One of the recent ones is trustmico.com, which founder and chief Alex Small says was derived from his frustration with review sites.


He claimed that negative reviews are five times more influential to a purchasing decision than a positive one. He said Trust Mico will promote positive feedback and recommendation.


“Ask any company how many letters of complaint they get and how many letters of commendation. It’s simply an unfortunate fact that we are far more driven by anything negative rather than positive,” he said.


The free site prompts the reviewer to indicate at the start whether the review will be positive or negative.


If the review is positive, it is shared with the reviewer’s social network. If negative, it is reported to the business.


Trust Mico makes its money from offering firms’ a range of three subscription packages.


As for that Cornell study, it promises to lead to better tools for analyzing ratings. But there’s a catch.


The Cornell study found that computer analysis based on the text of known true and false reviews revealed that truthful hotel reviews were more likely to use concrete words relating to the hotel, like “bathroom,” “check-in” or “price.” Fakes included more context setting words like “vacation,” “business trip” or “my husband.”


But what happens when everyone knows what the computer program looks for? The fake review will also know how to trick it. Back to square one.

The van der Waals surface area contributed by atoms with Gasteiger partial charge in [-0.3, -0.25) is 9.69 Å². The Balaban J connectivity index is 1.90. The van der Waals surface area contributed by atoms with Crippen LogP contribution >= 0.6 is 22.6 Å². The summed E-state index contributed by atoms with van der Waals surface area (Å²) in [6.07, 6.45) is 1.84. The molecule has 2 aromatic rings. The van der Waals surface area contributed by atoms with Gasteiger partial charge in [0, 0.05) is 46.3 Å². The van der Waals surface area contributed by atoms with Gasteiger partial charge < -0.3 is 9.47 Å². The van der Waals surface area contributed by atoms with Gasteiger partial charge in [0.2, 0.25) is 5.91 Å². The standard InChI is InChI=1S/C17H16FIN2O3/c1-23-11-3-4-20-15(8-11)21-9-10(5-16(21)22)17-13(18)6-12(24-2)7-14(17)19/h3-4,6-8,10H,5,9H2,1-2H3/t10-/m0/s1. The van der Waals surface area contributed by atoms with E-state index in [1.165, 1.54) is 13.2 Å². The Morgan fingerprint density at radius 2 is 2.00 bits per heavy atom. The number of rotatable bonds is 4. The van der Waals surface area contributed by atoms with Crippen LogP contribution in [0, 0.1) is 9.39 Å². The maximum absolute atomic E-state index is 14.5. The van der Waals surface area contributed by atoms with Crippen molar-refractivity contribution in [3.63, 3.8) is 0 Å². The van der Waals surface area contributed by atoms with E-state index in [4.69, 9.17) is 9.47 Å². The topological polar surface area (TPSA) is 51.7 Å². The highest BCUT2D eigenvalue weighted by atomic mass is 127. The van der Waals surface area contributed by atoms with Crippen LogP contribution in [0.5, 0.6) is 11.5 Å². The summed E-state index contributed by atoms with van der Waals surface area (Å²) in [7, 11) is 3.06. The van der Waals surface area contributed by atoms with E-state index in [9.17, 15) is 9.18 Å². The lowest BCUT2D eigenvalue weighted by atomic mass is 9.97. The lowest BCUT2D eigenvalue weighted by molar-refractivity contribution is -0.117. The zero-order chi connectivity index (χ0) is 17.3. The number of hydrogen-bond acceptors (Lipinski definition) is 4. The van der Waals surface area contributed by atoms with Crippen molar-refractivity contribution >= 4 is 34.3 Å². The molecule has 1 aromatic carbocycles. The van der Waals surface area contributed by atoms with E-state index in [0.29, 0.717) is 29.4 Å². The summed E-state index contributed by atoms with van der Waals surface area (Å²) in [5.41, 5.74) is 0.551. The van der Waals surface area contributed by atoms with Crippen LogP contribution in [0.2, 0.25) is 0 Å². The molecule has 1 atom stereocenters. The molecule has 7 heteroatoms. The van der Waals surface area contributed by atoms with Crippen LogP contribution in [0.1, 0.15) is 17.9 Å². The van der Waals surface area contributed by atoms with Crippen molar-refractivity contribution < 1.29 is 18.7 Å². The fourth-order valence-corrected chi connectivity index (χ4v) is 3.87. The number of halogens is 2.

By David Wilkening

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  • Alternative to reviews?

    As the webmaster for www.tourcompanyreviews.com, I must ask what is the alternative to user based reviews? People and companies might deliberately attempt to create fake reviews, but it is the job of the consumer to tell the fake from the real. It is also the job of the webmaster to build and design a system that is not easy/impossible to abuse. What are the solutions to fake reviews?

    By Ben Arlo, Wednesday, August 3, 2011

  • Good Article

    Very interesting. I always review on tripadvisor a venue I stay at. I always read the reviews before booking. If I read quite a number of reviews, which I usually do (it doesn't take much time), I get a feel for the property. I haven't been mislead once over many years. Still, I feel for owners who are unjustly treated and the software reported on should be a useful tool.

    By Buzz Singer, Wednesday, August 3, 2011

  • online reviews of hotels

    This is very interesting article especially highlighting about the study itself. I look forward to sharing this my clients/friends since some of them swear by online reviews.

    By Usha Rao, Tuesday, August 2, 2011

  • Trip Advisor biased against innkeepers

    As an innkeeper of 19 years, I have found Trip Advisor to be unreasonable with innkeepers. They allow people to post any comments they wish, but they don't always accept explanations from innkeepers. For example, a guest skipped out without paying his bill, and also stole a number of items from the room. This person then posted a very negative review of us on Trip Advisor. When I contacted the Vancouver Police Department, they told me that this person was already known to them for similar offences at other establishments. When I tried to post this information in my rebuttal, Trip Advisor refused to post it, claiming that my comments were libelous. We provide computers for guests to use. If a guest tries to post a positive review of us from one of our computers, Trip Advisor sends us a warning telling us that we are not allowed to post positive reviews about ourselves! We've also had guests who have deliberately used Trip Advisor as a way of getting an undeserved discount, by threatening to post a bad review if a discount is not forthcoming, even though there were no complaints. Objective evaluations can be useful, but only if they are fair and truthful.

    By Brenda Yablon, Tuesday, August 2, 2011